YourLand’s ‘Ask a broker’ series: part 1
- Help & Advice
Understanding the ins and outs of mortgage finance can seem daunting, even if you’ve bought property before. We sat down with industry specialist, Mark Polatkesen, Director and Senior Broker with Mortgage Domayne, to get the lowdown on deposits, savings, and the role a broker can play to help you find the best deal for you.
To view the full Ask a Broker Series Part One Video please click HERE
Let’s start with the question of the deposit. How much do you need to have saved before you can make your finance application?
When it comes to the deposit, it does really vary from bank to bank and also your individual situation and circumstances. Generally, if you want the widest possible selection of lenders to consider you, a savings deposit that’s at least 20% of the property price is recommended, especially if you want to avoid the added costs of lenders’ mortgage insurance, which I’ll explain a bit later. A 20% deposit means you borrow the other 80% from the bank and away you go.
There are lenders in the market that can offer a 95% loan, meaning you only need to save a 5% deposit. That percentage can be reduced even further if you have a guarantor who is prepared to put up security to guarantee the loan. Oftentimes we see parents use the equity held in a property they own to help their kids get into their first home sooner, in which case it may be possible to borrow up to 100-105% of the property value. Of course, everyone’s circumstances are different, so this is something you need to explore early, well before you find the property you want to buy.
What’s the difference between genuine savings and gifted money? Do lenders treat them differently?
Banks need to see what they call ‘genuine savings’ to assess your ability to consistently save money over some period of time, say 3-6 months as an example. They like this savings pattern because it shows you have the capacity and discipline to save money on a regular and recurring basis. Some banks can waive that genuine savings requirement if you are a rental tenant, using your rental payment history as a proxy savings pattern. Again, this doesn’t get around having to pay a deposit — you still need that in most cases. It just might not need to be held for a set period if you have been renting. Policies differ from bank to bank so you should seek advice from your mortgage broker or lender first.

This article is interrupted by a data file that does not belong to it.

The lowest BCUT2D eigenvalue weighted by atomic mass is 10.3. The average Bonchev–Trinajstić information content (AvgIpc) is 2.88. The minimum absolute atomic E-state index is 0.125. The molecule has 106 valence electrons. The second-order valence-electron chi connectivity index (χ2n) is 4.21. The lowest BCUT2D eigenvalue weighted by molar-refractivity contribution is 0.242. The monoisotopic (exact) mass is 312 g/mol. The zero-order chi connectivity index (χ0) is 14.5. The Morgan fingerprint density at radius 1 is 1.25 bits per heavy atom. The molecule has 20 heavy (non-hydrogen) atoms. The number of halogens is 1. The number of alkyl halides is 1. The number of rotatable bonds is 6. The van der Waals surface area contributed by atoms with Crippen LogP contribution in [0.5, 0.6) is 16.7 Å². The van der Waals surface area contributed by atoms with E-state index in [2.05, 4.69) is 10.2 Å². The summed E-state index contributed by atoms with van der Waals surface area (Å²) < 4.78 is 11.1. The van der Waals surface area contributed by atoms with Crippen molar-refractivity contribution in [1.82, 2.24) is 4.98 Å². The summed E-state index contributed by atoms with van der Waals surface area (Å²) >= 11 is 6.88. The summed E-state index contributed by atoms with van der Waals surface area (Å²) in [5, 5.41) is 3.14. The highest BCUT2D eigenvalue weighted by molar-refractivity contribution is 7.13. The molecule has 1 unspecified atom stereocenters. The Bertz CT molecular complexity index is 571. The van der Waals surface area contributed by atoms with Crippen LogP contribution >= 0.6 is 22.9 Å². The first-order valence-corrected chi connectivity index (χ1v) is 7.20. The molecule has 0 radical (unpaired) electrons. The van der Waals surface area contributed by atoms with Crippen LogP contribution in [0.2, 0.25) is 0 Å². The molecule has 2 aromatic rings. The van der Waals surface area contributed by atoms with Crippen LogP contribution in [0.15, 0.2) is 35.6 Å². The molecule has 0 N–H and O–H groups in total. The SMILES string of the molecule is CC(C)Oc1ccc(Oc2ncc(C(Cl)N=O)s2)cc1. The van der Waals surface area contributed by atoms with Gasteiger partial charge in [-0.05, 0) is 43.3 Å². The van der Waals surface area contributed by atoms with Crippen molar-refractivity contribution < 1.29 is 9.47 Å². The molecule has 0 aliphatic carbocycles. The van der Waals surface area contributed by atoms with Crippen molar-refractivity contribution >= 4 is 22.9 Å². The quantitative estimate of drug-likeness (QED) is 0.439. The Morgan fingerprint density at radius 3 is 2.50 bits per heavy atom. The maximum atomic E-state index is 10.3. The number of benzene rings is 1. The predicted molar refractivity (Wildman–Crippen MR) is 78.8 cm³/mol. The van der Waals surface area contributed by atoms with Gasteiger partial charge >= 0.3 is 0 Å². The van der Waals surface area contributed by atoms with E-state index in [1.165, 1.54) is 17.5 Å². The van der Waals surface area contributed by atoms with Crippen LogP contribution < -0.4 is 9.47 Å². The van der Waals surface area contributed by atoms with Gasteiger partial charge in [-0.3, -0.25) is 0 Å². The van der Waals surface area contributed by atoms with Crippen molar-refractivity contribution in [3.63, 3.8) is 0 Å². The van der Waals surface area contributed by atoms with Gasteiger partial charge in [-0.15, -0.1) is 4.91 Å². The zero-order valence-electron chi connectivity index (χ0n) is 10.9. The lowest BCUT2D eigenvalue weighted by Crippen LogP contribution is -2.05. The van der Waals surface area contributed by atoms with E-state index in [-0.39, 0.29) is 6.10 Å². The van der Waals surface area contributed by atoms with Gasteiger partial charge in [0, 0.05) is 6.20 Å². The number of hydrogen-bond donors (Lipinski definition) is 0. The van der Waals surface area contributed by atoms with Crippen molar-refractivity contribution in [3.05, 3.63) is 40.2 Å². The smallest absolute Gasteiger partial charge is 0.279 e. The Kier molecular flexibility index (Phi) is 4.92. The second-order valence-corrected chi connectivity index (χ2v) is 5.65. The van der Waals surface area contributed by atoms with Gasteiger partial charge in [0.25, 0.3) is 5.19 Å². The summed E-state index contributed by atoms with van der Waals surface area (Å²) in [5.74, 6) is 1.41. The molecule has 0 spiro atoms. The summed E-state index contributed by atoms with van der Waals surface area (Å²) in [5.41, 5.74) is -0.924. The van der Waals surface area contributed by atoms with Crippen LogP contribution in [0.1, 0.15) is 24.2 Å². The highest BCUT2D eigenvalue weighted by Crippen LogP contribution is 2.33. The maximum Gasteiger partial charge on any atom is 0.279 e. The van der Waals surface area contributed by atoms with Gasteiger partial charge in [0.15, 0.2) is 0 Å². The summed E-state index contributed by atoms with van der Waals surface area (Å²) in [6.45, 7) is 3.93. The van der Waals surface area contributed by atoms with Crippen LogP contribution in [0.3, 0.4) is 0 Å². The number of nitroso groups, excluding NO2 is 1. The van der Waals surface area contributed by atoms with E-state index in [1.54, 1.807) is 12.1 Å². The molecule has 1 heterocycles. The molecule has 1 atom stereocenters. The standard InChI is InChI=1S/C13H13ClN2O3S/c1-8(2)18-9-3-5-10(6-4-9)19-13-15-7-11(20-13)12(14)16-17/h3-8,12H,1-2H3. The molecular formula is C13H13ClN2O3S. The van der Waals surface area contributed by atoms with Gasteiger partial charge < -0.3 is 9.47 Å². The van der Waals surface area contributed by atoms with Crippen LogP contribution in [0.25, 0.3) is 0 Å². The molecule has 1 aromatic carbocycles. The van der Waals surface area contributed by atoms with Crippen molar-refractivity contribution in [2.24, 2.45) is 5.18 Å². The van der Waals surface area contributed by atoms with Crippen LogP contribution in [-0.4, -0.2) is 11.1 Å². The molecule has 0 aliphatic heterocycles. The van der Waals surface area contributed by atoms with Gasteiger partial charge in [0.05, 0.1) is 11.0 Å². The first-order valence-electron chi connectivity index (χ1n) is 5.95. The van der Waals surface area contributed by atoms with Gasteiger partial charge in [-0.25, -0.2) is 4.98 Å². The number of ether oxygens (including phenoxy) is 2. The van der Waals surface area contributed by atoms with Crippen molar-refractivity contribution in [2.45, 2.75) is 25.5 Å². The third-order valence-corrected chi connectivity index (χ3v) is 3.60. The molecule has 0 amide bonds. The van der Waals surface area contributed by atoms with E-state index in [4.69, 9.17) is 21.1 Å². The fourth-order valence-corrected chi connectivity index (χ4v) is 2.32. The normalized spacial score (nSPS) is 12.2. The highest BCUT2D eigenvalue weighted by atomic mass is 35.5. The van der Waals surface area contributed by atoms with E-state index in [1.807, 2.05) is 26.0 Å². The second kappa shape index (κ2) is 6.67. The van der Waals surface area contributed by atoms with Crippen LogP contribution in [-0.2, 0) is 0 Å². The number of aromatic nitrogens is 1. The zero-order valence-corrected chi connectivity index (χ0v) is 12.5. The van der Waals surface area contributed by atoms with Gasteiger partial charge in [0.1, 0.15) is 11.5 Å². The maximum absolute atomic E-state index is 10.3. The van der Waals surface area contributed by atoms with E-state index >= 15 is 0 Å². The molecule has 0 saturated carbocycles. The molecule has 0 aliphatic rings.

You mentioned lenders mortgage insurance earlier. What is it?
Lenders mortgage insurance, or LMI as it is commonly known, is basically an insurance policy for the bank when you borrow more than 80% of the property value. To put it in simple terms it is designed to protect the lender, not you, but you pay for it in a one-off fee that’s added to your loan. On the one hand, LMI means you may get financing up to 95% which could get you into the market sooner. On the other, it is an added cost you need to account for. The amount of LMI you end up paying depends on your deposit size, so talk to your lender or broker for an estimate before you sign loan documents.
What savings tips should people consider when it comes to getting their deposit together?
A good discipline is to regularly print out and review your monthly bank statements, going through each transaction line by line. You are likely to find purchases you can cut back on quite easily. It could be magazine subscriptions or a streaming service you don’t watch or a gym membership you no longer use. Cancelling those really helps. Plus, review and reduce your other discretionary spending as much as you can. That could mean eating out less or putting off that overseas trip. I know it doesn’t sound like fun, but it improves your cash position and shows the bank that you’re a good saver.
One of the advantages of buying land and building a new home off-the-plan is that you’ve got more time to save before you settle. Let’s say you commit to a land contract today with settlement in 12 months; you’ve got another year to further pump up your savings, which will reduce your total borrowings in the long run.
Finally, what’s the role of a broker? What are the main benefits of working with a broker, rather than a lending institution directly?
A mortgage broker is a conduit between you as a loan applicant and the banks or lenders. We’re basically there to assist you to attain a loan. We have the advantage of looking far and wide across 45 different lenders to find you the best deal for your specific goals and circumstances. We aren’t tied to any one bank or lender, so we’re working on your behalf, not theirs, to get the right outcome. We also prepare all the relevant paperwork for you and present that to the lender, and generally streamline the process as much as possible for you.